A new study has looked at the fate of tree species in the Amazon rain forest and the results demands our action.
The research, published in the journal Science Advances, has found that roughly half of all tree species in the Amazon are currently being threatened with extinction. While this sounds immensely disastrous (and it very well could be), the study also points to a clear solution: human involvement.
The danger the trees are facing isn't some new virus or fungus; it's the same mass deforestation that environmentalists have been decrying for decades. The Amazon currently expands well beyond 2 million square miles, though it was much larger before the Industrial Revolution. Since then, immense swaths of the forest have been cleared for agricultural use. At its current rate, between 37% and 52% of the 15,000 species of trees in the Amazon will be considered threatened.
"We aren't saying that the situation in the Amazon has suddenly gotten worse for tree species," Nigel Pitman, co-author of the paper, explained in a statement. "We're just offering a new estimate of how tree species have been affected by historical deforestation, and how they'll be affected by forest loss in the future."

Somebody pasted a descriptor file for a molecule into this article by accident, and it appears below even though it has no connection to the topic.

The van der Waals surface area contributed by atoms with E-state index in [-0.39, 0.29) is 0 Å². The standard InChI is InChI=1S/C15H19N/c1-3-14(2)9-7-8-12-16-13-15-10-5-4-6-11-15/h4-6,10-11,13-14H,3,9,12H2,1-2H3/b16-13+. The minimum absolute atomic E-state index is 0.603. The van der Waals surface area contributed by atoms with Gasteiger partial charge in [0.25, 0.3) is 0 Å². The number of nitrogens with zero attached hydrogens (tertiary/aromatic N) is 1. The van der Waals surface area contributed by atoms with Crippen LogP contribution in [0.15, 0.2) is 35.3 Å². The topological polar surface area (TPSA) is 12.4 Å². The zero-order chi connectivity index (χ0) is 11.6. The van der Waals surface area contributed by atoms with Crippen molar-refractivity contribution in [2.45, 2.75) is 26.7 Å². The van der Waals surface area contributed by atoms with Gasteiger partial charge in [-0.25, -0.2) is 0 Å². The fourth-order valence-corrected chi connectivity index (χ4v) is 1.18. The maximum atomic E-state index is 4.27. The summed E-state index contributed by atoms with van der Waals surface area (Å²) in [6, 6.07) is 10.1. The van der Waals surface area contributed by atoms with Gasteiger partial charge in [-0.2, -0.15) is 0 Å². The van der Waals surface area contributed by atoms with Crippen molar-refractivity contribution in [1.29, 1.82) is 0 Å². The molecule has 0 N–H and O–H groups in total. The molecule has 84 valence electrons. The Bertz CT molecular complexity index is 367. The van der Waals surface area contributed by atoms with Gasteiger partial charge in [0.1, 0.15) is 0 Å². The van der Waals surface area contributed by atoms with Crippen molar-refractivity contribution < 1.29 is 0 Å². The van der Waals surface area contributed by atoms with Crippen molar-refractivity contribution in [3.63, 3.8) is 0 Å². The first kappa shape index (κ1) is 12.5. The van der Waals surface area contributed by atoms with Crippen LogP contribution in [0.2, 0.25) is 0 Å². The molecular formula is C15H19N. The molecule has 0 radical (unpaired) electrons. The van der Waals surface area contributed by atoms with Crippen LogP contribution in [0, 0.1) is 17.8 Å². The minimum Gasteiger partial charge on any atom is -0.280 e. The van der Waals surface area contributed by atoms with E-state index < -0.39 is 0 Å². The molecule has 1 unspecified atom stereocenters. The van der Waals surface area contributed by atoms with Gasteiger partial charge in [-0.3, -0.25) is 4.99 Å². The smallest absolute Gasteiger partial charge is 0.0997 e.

Though the Amazon may often seem infinitely expansive, the reality is that we have used its resources in a wholly unsustainable way. But the study also suggests that just as human activity is putting these tree species at risk, we can come together to save them, too. All we need to do is reduce deforestation by putting bigger sections in protected parks and nature preserves.
It sounds simple, but there are certain difficulties, as a large amount of deforestation is done illegally. There needs to be increases in resources for those combatting this illegal behavior as well as heightened consequences for those who get caught. The sheer enormity of the Amazon makes it difficult, but international assistance could make it more feasible.
"This is good news from the Amazon that you don't hear enough of," lead author Hans ter Steege continued. "In recent decades Amazon countries have made major strides in expanding parks and strengthening indigenous land rights," he said. "And our study shows this has big benefits for biodiversity."
The Amazon is one of the most biodiverse locations on the planet. It's home to more than 2.5 million species of insects and several thousands of species of reptiles, birds, mammals, and amphibians. The trees serve as sources of food and shelter for these animals, so protecting the trees does wonders for animals by extension.
"It's a battle we're going to see play out in our lifetimes," co-author William Laurance cautioned. "Either we stand up and protect these critical parks and indigenous reserves, or deforestation will erode them until we see large-scale extinctions."
Want to get involved? Contact your congressmen and tell them to support initiatives that benefit the preservation of the Amazon, one of the world's most unique treasures.
Cover Image: iStockphoto